Advertisers spent an average of $5 million to secure a 30-second commercial slot during Super Bowl LI, up from from an estimated $4.8 million in 2016. Given that the Super Bowl is the most watched television event of the year, competition is fierce and the pressure on advertisers to get the most bang for their buck is enormous.
In the past, good Super Bowl marketing meant producing a visually captivating and creative ad. Today, however, that is not enough. Now brands need to run a full-fledged marketing blitz. The TV commercial needs digital marketing support in the form of online content, paid search ads, and social campaigns to tease the audience in the days leading up to the big event, maximize engagement during the game, and keep the buzz going for days after. As part of that buzz creation, advertisers spend an additional 25% or more of the cost of their commercial slot on promoting the ad.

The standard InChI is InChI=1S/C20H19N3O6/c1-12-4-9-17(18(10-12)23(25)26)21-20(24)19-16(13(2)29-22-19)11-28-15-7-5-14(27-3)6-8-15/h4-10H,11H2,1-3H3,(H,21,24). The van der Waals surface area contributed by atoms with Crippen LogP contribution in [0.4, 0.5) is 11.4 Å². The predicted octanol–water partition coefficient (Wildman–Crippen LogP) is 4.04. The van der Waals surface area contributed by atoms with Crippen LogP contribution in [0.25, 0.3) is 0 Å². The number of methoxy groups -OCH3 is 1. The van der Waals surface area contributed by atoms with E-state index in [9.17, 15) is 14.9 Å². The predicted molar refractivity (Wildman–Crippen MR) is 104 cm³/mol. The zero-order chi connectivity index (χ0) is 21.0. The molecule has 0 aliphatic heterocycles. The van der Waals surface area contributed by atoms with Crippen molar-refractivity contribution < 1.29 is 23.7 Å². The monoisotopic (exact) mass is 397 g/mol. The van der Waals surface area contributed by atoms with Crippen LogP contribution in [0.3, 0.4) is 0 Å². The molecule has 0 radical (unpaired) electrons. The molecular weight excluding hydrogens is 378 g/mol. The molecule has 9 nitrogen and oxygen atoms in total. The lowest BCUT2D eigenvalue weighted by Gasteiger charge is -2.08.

With over 100 million pairs of eyeballs watching the commercials and many more fingertips scrolling over and clicking on paid search campaigns, the Super Bowl offers search teams the opportunity to launch complicated and integrated campaigns utilizing all the tricks of the trade.
Playing Monday morning quarterback on advertisers’ paid search campaigns, while fun for search experts, also makes good sense since a lot can be learned from the experiments these brands tried.
So, who were the winners of Super Bowl LI on the paid search front?
Every year, we set up some